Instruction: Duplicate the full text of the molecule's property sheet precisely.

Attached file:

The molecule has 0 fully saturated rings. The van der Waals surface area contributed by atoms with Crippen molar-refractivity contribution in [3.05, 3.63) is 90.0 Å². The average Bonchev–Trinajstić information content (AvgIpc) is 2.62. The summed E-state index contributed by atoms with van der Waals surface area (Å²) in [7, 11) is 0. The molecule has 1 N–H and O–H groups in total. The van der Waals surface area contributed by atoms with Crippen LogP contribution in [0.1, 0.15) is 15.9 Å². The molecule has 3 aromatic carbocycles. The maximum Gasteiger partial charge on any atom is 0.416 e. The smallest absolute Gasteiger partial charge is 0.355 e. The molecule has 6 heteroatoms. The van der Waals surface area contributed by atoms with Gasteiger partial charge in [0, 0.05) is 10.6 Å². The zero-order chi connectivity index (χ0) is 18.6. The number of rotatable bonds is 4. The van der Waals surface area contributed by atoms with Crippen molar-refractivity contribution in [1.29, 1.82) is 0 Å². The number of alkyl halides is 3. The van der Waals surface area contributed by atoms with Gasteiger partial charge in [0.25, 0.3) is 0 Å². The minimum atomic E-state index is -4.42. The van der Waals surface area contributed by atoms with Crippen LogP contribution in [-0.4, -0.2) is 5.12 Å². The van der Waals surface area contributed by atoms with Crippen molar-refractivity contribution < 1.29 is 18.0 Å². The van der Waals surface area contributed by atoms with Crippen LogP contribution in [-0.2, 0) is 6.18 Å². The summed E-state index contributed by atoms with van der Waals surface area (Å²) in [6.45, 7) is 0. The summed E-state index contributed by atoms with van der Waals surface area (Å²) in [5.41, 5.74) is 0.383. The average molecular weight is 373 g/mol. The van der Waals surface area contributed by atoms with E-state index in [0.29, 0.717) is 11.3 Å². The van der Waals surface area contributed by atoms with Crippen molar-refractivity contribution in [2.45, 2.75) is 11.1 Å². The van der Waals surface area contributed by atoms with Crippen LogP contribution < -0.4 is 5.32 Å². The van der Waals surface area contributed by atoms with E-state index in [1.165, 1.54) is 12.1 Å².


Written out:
The molecule has 0 fully saturated rings. The van der Waals surface area contributed by atoms with Crippen molar-refractivity contribution in [3.05, 3.63) is 90.0 Å². The average Bonchev–Trinajstić information content (AvgIpc) is 2.62. The summed E-state index contributed by atoms with van der Waals surface area (Å²) in [7, 11) is 0. The molecule has 1 N–H and O–H groups in total. The van der Waals surface area contributed by atoms with Crippen LogP contribution in [0.1, 0.15) is 15.9 Å². The molecule has 3 aromatic carbocycles. The maximum Gasteiger partial charge on any atom is 0.416 e. The smallest absolute Gasteiger partial charge is 0.355 e. The molecule has 6 heteroatoms. The van der Waals surface area contributed by atoms with Gasteiger partial charge in [0, 0.05) is 10.6 Å². The zero-order chi connectivity index (χ0) is 18.6. The number of rotatable bonds is 4. The van der Waals surface area contributed by atoms with Crippen molar-refractivity contribution in [1.29, 1.82) is 0 Å². The number of alkyl halides is 3. The van der Waals surface area contributed by atoms with Gasteiger partial charge in [0.25, 0.3) is 0 Å². The minimum atomic E-state index is -4.42. The van der Waals surface area contributed by atoms with Crippen LogP contribution in [-0.4, -0.2) is 5.12 Å². The van der Waals surface area contributed by atoms with Crippen molar-refractivity contribution < 1.29 is 18.0 Å². The van der Waals surface area contributed by atoms with Crippen LogP contribution in [-0.2, 0) is 6.18 Å². The summed E-state index contributed by atoms with van der Waals surface area (Å²) in [6.45, 7) is 0. The summed E-state index contributed by atoms with van der Waals surface area (Å²) in [5.41, 5.74) is 0.383. The average molecular weight is 373 g/mol. The van der Waals surface area contributed by atoms with E-state index in [0.29, 0.717) is 11.3 Å². The van der Waals surface area contributed by atoms with Crippen molar-refractivity contribution in [2.45, 2.75) is 11.1 Å². The van der Waals surface area contributed by atoms with Crippen LogP contribution < -0.4 is 5.32 Å². The van der Waals surface area contributed by atoms with E-state index in [1.165, 1.54) is 12.1 Å².